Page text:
Saturday, October 30, 2010

Baby Steps toward Recovery

A week?   Is that all?  It seems like forever since my dad passed.  Forever ago, yet not.  I can still stop in that awful parking lot at Oahu Care, trek up to the 3rd floor, clean laundry in a bag over my right shoulder.  ... No, we're beyond that now.  

Dealt with the mortuary.  Cleared away his personal possessions from Oahu Care Facility.  Saw the trust attorney.  Received some cards.  Took one small box to the thrift shop.

Answered numerous questions about "When are services?" with "Still pending".

Still need to pick up the ashes.

On the home front, nothing has changed.  Those changes happened two years ago when he was moved into permanent care.  My mother has filled what for so many years was His Room with her overflow of boxes, books, notebooks, and papers, stuff.  It is the master bedroom, but no longer a bedroom.  Just a catch-all place.

Paper grocery bags are filled and marked.  Salvation Army.  Goodwill.  Thrift Shop.  Friends of the Library.    Then heaped in His Room, since there is more to go into each bag.  There is always more.    My frustration level rises.

I remember how hard it is to part with many things belonging to Ray.  Open closet.  Look.  Shed a tear.  Close closet.  Can't do this yet.  Open drawer.  Remove object.  Handle it, cherish it, remember. More tears.  Return it to its place.  Shut drawer.  Can't do this either.  I understand that heap of bags and boxes.

The time will come.   I have to believe.

My brother and I will talk later today about  a memorial for our father.  Our mother says that should be when we scatter the ashes.  She doesn't want to do anything that suggests having a party.  No food.

The Church makes this end of life so much easier, both physically and spiritually.  Call the office.  Talk with my priest.  Schedule a service.  Choose readings.  Add hymns as desired.   Draw comfort from the liturgy and the continuity assured us by our faith. Stand awe-struck by the number of friends who have come to share this time.  Know that the ladies of the church will be there to take care of everything connected with food, from set-up to clean-up.  It magically happens. At least it does in small towns.  For friends.

Closure. The numbness wears off eventually.   Recovery begins.

Give thanks for the memories.  They add color and vibrancy to our life.

Pray for the souls of those who have gone on.  Pray for those left behind.

Hug someone you love.

Saturday, October 23, 2010

Thank you.

To all of you who are expressing your condolences either here or on Facebook in the aftermath of our father's passing, thank you.  It is immensely comforting to know that you are out there, reading and caring.

When I came home from the hospital, picked up the laptop, and sat in the dark writing the post made this morning, I was writing for personal therapy.  It didn't occur to me that so many of you would read it so quickly.   It was barely 8 a.m. in Hawaii when I started the round of calls to mainland family and friends.  Without exception, everyone I called had read either my post or my brother's this day, or been contacted by a family member who read it.  It makes the world a far more friendly place, and leaves me feeling not quite so alone and adrift.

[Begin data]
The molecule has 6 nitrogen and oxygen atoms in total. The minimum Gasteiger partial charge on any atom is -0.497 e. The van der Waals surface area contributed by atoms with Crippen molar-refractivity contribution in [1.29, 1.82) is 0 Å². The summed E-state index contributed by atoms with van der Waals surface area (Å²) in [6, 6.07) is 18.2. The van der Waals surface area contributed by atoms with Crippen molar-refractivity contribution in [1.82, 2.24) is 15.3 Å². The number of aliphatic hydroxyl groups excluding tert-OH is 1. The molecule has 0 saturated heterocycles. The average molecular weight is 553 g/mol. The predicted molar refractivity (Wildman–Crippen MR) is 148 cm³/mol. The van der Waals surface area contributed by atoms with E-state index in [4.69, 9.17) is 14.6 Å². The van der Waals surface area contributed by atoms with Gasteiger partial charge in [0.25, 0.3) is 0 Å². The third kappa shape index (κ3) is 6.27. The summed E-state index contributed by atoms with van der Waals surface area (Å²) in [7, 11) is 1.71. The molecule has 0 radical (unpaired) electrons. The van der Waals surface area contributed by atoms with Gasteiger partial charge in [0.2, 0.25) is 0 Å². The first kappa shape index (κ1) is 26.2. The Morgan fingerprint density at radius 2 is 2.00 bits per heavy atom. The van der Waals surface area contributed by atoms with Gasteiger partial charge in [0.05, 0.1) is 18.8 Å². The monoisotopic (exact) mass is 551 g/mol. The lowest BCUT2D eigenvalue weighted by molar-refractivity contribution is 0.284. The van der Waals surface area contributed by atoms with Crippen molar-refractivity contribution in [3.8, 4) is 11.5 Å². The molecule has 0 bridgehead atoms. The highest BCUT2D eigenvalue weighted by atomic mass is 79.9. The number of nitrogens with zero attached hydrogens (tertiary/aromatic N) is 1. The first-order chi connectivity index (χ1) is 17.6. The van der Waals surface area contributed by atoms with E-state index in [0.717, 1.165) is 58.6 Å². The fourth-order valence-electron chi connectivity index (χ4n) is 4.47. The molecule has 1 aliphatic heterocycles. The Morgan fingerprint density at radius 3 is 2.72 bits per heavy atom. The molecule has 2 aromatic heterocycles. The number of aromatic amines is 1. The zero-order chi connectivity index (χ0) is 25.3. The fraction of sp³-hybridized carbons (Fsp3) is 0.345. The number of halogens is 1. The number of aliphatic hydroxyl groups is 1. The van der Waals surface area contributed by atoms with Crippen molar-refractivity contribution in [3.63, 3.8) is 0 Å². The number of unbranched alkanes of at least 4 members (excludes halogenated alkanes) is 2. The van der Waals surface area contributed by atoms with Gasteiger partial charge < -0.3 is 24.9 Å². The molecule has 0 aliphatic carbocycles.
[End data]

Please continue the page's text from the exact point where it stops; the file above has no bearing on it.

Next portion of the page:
My mother was more shaken by the news of my dad's death than I had expected.  We just never know until an event happens how we -- or another -- will respond.  It's tricky not to let those expectations get in the way of appropriate response.  To my way of thinking, my mother needs to shed some tears.  She is not there yet.  She may never be there.  Her tears may have been shed years ago.

Whatever the case, Mother is busy making lists, reading the Yellow Pages, still emptying closets, and directing the rest of us in the choices we should be making.
 "No."  This is used especially when a subject is distasteful to her.
To me, after listening to a conversation between my brother and myself about the canoe paddles in my father's bedroom:   "I want the canoe paddle with his grandfather's name on it to go to Kimo, not to some museum."
To my brother the photographer:  "Use an obituary picture that looks like he looked recently, like people will remember him.  Don't use one from when he was young."
and over our Chinese take-out dinner this evening, "I hope Ian picks out a good picture for the obituary."

Ian, are you getting her message?  :-)

Give thanks for the extraordinarily long and influential life of our father, John Montgomery Lind.  Give thanks that he was finally able to let go.  Don't forget to pray ....

Another Battle Over, Another Warrior Gone

My father, John Montgomery Lind, passed away just over an hour ago, at 1:50 a.m. HST on Saturday, 23 October, 2010.  He was only a few weeks from his 97th birthday.  His hair was still black, as it had been his entire life.  

He didn't make it to December 6.  
He clung tenaciously to life, difficult though this last month has been.  

Good-bye, Daddy.  Be at peace. 

Sunday, October 10, 2010

Mending Relationships

When Julie, the social worker from Hospice, visited my mom last week, she left a paper titled "Five Things".

It is one of the few papers she has kept, not given to me to file away in the Hospice File.

I went looking this morning on the Internet to learn more about The Five Things.  They come from a book by Dr. Ira Byock, Dying Well:  Peace and Possibilities at the End of Life and are described more fully in another book, The Four Things that Matter Most.  They are:
I Forgive You
Forgive Me
Thank You
I Love You